From turning up to the office in flip-flops, to struggling to make eye contact with co-workers or quitting after their first day, today's students often lack the personal skills, awareness and basic self-discipline that is essential in the workplace, the director general of the British Chambers of Commerce (BCC) has said.
Speaking to the Independent on Sunday the day after British students received their A-level results and against a backdrop of record numbers of university admissions, John Longworth called on schools and colleges to shift their focus from good grades to the broader issue of “employability”. British businesses currently have 735,000 job vacancies, he said, and the biggest barrier to filling them was “matching skills with vacancies”.
“Employers will often say that students at all levels – school, college and university level – haven’t really got the essential elements that business is looking for,” said Mr Longworth. He said BCC members had a great deal of “anecdotal evidence” that students were often ill-prepared for work, and cited resilience, communication skills – “so they can communicate in the workplace and with customers” – and motivation as some of the skills often lacking in new employees.
“It’s about developing coaching skills in schools, and working with employers so people can experience and understand what the world of work requires of them from a very early age,” Mr Longworth said.
Some institutions did a better job than others at preparing students for working life, and most employers recognise that new workers “don’t come in as the finished product”, he said Mr Longworth. But in general, the education establishment was “driven to focus on grades and academic ability” rather than producing rounded people with the skills required to thrive in employment at work.
The BCC wants to change the focus on grades by encouraging the government to assess schools and colleges in terms of employment outcomes. It could do so by using data from the HMRC to establish how many students from any educational institution have entered the workforce are in work. Some personal skills – an outgoing personality, for example – are prizes won in the genetic lottery. But while “you can’t change who you are, you can change behaviour”, said Mr Longworth. Teaching workplace skills in schools and colleges wouldn’t necessarily resemble conventional management training. Disciplines such as sport and drama were important in terms of for building could build confidence and the ability to work as part of a team.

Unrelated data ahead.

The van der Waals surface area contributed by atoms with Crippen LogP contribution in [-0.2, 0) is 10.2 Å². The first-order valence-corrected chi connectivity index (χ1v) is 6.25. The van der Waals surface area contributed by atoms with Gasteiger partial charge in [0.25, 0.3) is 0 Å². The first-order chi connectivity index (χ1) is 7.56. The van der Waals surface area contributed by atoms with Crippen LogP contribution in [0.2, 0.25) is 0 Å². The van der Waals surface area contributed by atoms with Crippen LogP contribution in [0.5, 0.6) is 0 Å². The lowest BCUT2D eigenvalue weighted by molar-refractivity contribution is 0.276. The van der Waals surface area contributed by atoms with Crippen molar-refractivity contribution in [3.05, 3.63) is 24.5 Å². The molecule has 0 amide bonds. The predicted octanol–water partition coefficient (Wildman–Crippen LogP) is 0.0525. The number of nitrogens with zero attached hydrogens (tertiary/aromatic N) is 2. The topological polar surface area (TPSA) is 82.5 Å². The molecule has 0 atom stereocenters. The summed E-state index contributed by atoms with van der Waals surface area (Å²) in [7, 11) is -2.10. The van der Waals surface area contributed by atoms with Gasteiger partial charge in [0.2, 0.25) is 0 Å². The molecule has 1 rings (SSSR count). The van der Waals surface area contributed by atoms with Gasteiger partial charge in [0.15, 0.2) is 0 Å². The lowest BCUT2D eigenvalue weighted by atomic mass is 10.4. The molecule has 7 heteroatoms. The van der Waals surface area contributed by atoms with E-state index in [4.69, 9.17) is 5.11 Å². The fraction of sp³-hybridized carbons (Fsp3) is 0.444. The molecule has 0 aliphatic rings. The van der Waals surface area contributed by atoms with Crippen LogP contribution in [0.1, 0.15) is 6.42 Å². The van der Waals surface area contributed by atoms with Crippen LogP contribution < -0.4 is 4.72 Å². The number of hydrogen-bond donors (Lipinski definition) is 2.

Mr Longworth is reluctant to say today’s students have fewer basic workplace skills as a result of their deep involvement in digital media and the online world, pointing out that social media skills, for example, are extremely very attractive in areas such as marketing. At the age of 57, he also acknowledges that “careers advice was appalling in my day”. However, most employers seem to believe that there has been a deterioration in preparedness for work in recent decades.
Young people need to realise that university is only one path to a good job, said Mr Longworth, who describes says the “Blair-ite obsession” with universities as the only solution option for young people with aspirations is “bonkers”. “There are different talent pools and a variety of routes by which young people can succeed in life, such as apprenticeships and simply training at work.”
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